A young girl is suffering in a hospital, bruised and beaten. Sent to work as a domestic servant at the age of 10, Zineb Chtit knew no other life than the one she had, working for affluent employers who beat her and refused her food. As A Moroccan About the World Around Him described her injuries in a recent post:
Zainab looked emaciated. Her body was bruised and bleeding from beatings. She was branded on her lips with a red-hot iron. She was burned with boiling oil on her chest and private areas. She was illiterate. She never experienced the joy of playing with friends. Her future was decided for her: trudge around the mill till the day she dies. And a few days ago, she almost did.
Unfortunately, Zineb's story is far from unique. Morocco has 177,000 child workers under 15 years of age, 66,000 of whom work as domestic servants. And although Morocco is party to the UN Convention on the Rights of the Child, its minimum working age remains at 12, with minimal restrictions in place. Numerous reports as to the mistreatment of domestic servants have been made, such as this one by Tingis editor Anouar Majid. And yet, driven by poverty, families continue to sell their daughters to the highest bidder, to work as servants, sometimes around the clock. Blogger Sarah Alaoui tells of the plight of most young maids:
These poverty-stricken, uneducated women come from villages on the outskirts of Moroccan cities and have no choice but to provide for their families and children by taking jobs as maids for the country’s most ostentatious citizens. The stigma of poverty they are branded with at birth is further emphasized by this symbolic occupation—maids are to be seen and not heard. They work behind-the-scenes—similar to the house elves in J.K. Rowling’s famous wizarding series.
There are many families in Morocco who attempt to provide a home and not just a workplace for their maids. My grandmother has always made sure her maids’ children received an education alongside her own children and grandchildren—during the time her mother worked in my grandmother’s house, Naima went to the same school as my cousin. Unfortunately, it is safe to say that most people in the country do not provide the same earnest care to their maids.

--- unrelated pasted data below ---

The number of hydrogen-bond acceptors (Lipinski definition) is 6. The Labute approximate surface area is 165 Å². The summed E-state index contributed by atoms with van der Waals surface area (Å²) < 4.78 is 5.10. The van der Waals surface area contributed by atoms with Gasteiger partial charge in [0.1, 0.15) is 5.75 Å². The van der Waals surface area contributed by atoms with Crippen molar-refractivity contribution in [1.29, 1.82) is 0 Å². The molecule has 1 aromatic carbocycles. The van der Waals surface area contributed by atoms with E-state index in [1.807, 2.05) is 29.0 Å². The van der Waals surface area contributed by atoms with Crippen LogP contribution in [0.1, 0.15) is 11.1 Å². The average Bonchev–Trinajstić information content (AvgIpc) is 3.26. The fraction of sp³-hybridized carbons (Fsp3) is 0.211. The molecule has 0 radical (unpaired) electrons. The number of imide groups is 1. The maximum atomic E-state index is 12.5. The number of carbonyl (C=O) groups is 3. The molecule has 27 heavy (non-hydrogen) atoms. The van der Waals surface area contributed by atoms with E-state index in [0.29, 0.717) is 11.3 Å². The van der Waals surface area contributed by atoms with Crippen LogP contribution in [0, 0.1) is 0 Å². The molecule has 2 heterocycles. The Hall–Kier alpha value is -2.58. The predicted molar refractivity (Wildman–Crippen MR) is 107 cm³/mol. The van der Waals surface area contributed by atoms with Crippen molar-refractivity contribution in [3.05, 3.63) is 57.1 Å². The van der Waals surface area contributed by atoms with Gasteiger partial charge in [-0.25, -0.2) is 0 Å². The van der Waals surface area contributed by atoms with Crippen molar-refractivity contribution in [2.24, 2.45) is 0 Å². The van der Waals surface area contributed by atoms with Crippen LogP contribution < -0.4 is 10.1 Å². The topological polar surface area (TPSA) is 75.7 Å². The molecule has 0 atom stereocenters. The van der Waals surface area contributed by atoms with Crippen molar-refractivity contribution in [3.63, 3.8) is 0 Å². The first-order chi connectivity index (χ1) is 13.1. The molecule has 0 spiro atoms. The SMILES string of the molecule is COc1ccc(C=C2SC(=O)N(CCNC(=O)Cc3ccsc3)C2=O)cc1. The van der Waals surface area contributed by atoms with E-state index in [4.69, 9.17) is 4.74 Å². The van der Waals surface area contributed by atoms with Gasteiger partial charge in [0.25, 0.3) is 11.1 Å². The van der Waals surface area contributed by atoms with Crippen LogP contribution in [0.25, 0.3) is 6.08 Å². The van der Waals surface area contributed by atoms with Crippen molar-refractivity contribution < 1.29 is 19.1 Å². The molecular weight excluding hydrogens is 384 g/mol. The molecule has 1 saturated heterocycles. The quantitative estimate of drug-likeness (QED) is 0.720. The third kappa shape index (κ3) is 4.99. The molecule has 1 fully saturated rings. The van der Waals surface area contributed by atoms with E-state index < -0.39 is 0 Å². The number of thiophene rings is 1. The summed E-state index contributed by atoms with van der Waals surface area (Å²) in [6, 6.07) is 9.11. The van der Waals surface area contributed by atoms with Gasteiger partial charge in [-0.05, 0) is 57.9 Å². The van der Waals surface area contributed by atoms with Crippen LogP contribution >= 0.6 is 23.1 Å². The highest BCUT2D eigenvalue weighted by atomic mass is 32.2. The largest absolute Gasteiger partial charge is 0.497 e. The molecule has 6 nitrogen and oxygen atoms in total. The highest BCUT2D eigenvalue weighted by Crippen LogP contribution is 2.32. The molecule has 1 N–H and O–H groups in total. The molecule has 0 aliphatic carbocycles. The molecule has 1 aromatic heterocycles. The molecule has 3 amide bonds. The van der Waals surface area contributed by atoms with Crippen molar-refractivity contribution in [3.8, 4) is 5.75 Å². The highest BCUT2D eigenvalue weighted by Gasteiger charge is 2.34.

A report [FR] in La Vie éco states that both the husband and wife who had employed Zineb will be charged with a crime, but as blogger Reda Chraibi suggests, more change must occur, and soon. In a detailed post [FR], the blogger offers a proposal to prevent families from sending their young girls to work. A piece of the proposal:
Accorder des aides sociales aux familles les plus pauvres afin qu’elles ne soient pas contraintes de faire travailler les enfants au lieu des le envoyer à l’école. La scolarité pour cette catégorie de la société devrait être totalement gratuite tant pour l’enseignement que pour l’équipement scolaire. A ce propos, l’opération de distribution de cartables équipés est une bonne initiative qui devrait être étendue dans tout le Royaume.
Donner à l’Association « Touche pas à mon enfant » (touche pas à mes enfants) ou à une institution publique le droit de recenser et de contrôler le travail des enfants servantes, le droit d’entrer dans les maisons pour discuter avec elles et vérifier si elles sont traitées dignement. Encourager leur éducation et leur alphabétisation. Ouvrir et faire connaitre un centre d’accueil pour les enfants servantes qui veulent fuir d’urgence le foyer dans lequel elles travaillent, afin que plus aucune Zineb Chtet n’èrre dans la rue dans le sang en demandant l’aide d’inconnus…
A Moroccan About the World Around Him concludes his post with a quote:
I am reminded of a speech Mr. Eliezer “Elie” Wiesel gave at the White House in 1999 “The political prisoner in his cell, the hungry children, the homeless refugees — not to respond to their plight, not to relieve their solitude by offering them a spark of hope is to exile them from human memory. And in denying their humanity, we betray our own.”